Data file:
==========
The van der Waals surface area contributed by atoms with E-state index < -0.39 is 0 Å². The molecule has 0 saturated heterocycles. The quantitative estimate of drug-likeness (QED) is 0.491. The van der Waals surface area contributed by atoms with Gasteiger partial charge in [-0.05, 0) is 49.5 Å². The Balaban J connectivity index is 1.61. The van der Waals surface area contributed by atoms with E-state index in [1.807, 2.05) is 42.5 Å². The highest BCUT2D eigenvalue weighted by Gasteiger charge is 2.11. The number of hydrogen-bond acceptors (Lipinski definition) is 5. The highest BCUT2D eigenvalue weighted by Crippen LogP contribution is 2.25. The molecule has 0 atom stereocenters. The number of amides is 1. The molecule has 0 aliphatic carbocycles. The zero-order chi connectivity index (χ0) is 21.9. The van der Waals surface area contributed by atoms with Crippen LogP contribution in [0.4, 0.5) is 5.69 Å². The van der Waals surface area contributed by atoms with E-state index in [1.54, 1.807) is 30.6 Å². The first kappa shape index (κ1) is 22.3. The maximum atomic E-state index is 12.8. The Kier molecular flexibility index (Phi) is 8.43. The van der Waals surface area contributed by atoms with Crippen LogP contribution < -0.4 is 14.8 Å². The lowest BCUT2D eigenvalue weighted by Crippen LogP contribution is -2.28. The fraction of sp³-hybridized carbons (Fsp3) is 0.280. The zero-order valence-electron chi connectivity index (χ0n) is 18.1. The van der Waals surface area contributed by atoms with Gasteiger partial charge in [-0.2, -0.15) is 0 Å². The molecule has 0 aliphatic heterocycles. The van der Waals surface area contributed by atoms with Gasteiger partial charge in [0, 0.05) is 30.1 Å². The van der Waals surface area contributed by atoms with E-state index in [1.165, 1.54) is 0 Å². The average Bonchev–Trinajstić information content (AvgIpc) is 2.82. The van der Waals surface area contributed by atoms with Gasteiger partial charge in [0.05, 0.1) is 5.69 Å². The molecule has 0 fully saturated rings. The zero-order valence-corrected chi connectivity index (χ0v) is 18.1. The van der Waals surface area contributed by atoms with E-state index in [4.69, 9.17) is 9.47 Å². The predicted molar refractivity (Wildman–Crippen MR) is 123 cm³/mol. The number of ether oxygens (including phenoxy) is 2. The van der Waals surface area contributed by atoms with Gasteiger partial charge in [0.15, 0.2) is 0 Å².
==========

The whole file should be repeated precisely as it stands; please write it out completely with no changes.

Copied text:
The van der Waals surface area contributed by atoms with E-state index < -0.39 is 0 Å². The molecule has 0 saturated heterocycles. The quantitative estimate of drug-likeness (QED) is 0.491. The van der Waals surface area contributed by atoms with Gasteiger partial charge in [-0.05, 0) is 49.5 Å². The Balaban J connectivity index is 1.61. The van der Waals surface area contributed by atoms with E-state index in [1.807, 2.05) is 42.5 Å². The highest BCUT2D eigenvalue weighted by Gasteiger charge is 2.11. The number of hydrogen-bond acceptors (Lipinski definition) is 5. The highest BCUT2D eigenvalue weighted by Crippen LogP contribution is 2.25. The molecule has 0 atom stereocenters. The number of amides is 1. The molecule has 0 aliphatic carbocycles. The zero-order chi connectivity index (χ0) is 21.9. The van der Waals surface area contributed by atoms with Crippen LogP contribution in [0.4, 0.5) is 5.69 Å². The van der Waals surface area contributed by atoms with E-state index in [1.54, 1.807) is 30.6 Å². The first kappa shape index (κ1) is 22.3. The maximum atomic E-state index is 12.8. The Kier molecular flexibility index (Phi) is 8.43. The van der Waals surface area contributed by atoms with Crippen LogP contribution < -0.4 is 14.8 Å². The lowest BCUT2D eigenvalue weighted by Crippen LogP contribution is -2.28. The fraction of sp³-hybridized carbons (Fsp3) is 0.280. The zero-order valence-electron chi connectivity index (χ0n) is 18.1. The van der Waals surface area contributed by atoms with Gasteiger partial charge in [-0.2, -0.15) is 0 Å². The molecule has 0 aliphatic heterocycles. The van der Waals surface area contributed by atoms with Gasteiger partial charge in [0, 0.05) is 30.1 Å². The van der Waals surface area contributed by atoms with E-state index in [1.165, 1.54) is 0 Å². The average Bonchev–Trinajstić information content (AvgIpc) is 2.82. The van der Waals surface area contributed by atoms with Gasteiger partial charge in [0.05, 0.1) is 5.69 Å². The molecule has 0 fully saturated rings. The zero-order valence-corrected chi connectivity index (χ0v) is 18.1. The van der Waals surface area contributed by atoms with E-state index in [4.69, 9.17) is 9.47 Å². The predicted molar refractivity (Wildman–Crippen MR) is 123 cm³/mol. The number of ether oxygens (including phenoxy) is 2. The van der Waals surface area contributed by atoms with Gasteiger partial charge in [0.15, 0.2) is 0 Å².